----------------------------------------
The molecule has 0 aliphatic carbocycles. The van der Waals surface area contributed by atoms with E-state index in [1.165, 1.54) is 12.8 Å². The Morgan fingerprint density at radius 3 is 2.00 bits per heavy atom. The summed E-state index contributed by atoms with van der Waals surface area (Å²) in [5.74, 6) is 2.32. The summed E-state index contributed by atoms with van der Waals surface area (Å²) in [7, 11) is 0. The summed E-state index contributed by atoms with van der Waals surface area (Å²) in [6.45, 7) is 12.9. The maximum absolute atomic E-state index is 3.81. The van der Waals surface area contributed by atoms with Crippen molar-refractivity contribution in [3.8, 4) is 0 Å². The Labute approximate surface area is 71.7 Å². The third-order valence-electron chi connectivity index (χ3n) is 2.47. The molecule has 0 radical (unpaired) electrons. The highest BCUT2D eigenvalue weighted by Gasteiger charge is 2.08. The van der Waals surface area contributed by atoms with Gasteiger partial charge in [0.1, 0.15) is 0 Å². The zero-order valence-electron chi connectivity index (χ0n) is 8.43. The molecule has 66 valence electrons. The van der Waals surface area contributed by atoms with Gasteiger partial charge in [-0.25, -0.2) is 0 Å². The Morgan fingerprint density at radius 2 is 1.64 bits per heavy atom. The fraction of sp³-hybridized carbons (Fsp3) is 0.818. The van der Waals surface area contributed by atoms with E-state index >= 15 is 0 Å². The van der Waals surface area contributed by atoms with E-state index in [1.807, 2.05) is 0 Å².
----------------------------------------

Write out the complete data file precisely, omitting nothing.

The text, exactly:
The molecule has 0 aliphatic carbocycles. The van der Waals surface area contributed by atoms with E-state index in [1.165, 1.54) is 12.8 Å². The Morgan fingerprint density at radius 3 is 2.00 bits per heavy atom. The summed E-state index contributed by atoms with van der Waals surface area (Å²) in [5.74, 6) is 2.32. The summed E-state index contributed by atoms with van der Waals surface area (Å²) in [7, 11) is 0. The summed E-state index contributed by atoms with van der Waals surface area (Å²) in [6.45, 7) is 12.9. The maximum absolute atomic E-state index is 3.81. The van der Waals surface area contributed by atoms with Crippen molar-refractivity contribution in [3.8, 4) is 0 Å². The Labute approximate surface area is 71.7 Å². The third-order valence-electron chi connectivity index (χ3n) is 2.47. The molecule has 0 radical (unpaired) electrons. The highest BCUT2D eigenvalue weighted by Gasteiger charge is 2.08. The van der Waals surface area contributed by atoms with Gasteiger partial charge in [0.1, 0.15) is 0 Å². The zero-order valence-electron chi connectivity index (χ0n) is 8.43. The molecule has 66 valence electrons. The van der Waals surface area contributed by atoms with Gasteiger partial charge in [-0.25, -0.2) is 0 Å². The Morgan fingerprint density at radius 2 is 1.64 bits per heavy atom. The fraction of sp³-hybridized carbons (Fsp3) is 0.818. The van der Waals surface area contributed by atoms with E-state index >= 15 is 0 Å². The van der Waals surface area contributed by atoms with E-state index in [1.807, 2.05) is 0 Å².